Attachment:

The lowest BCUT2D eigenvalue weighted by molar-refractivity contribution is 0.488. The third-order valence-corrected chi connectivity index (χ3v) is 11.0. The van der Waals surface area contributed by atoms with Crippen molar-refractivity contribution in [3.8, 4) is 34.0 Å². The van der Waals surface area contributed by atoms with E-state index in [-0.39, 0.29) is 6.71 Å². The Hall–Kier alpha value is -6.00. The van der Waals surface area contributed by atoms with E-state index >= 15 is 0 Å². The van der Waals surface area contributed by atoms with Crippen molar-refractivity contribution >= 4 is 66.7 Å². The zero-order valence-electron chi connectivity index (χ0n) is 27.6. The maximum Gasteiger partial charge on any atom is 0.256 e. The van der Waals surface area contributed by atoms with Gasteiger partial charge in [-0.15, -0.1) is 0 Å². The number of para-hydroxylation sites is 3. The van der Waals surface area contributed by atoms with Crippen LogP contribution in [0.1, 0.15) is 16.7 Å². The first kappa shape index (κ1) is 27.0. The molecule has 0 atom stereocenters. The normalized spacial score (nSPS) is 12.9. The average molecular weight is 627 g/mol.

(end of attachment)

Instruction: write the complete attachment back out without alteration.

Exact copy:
The lowest BCUT2D eigenvalue weighted by molar-refractivity contribution is 0.488. The third-order valence-corrected chi connectivity index (χ3v) is 11.0. The van der Waals surface area contributed by atoms with Crippen molar-refractivity contribution in [3.8, 4) is 34.0 Å². The van der Waals surface area contributed by atoms with E-state index in [-0.39, 0.29) is 6.71 Å². The Hall–Kier alpha value is -6.00. The van der Waals surface area contributed by atoms with E-state index >= 15 is 0 Å². The van der Waals surface area contributed by atoms with Crippen molar-refractivity contribution >= 4 is 66.7 Å². The zero-order valence-electron chi connectivity index (χ0n) is 27.6. The maximum Gasteiger partial charge on any atom is 0.256 e. The van der Waals surface area contributed by atoms with Gasteiger partial charge in [-0.15, -0.1) is 0 Å². The number of para-hydroxylation sites is 3. The van der Waals surface area contributed by atoms with Crippen LogP contribution in [0.1, 0.15) is 16.7 Å². The first kappa shape index (κ1) is 27.0. The molecule has 0 atom stereocenters. The normalized spacial score (nSPS) is 12.9. The average molecular weight is 627 g/mol.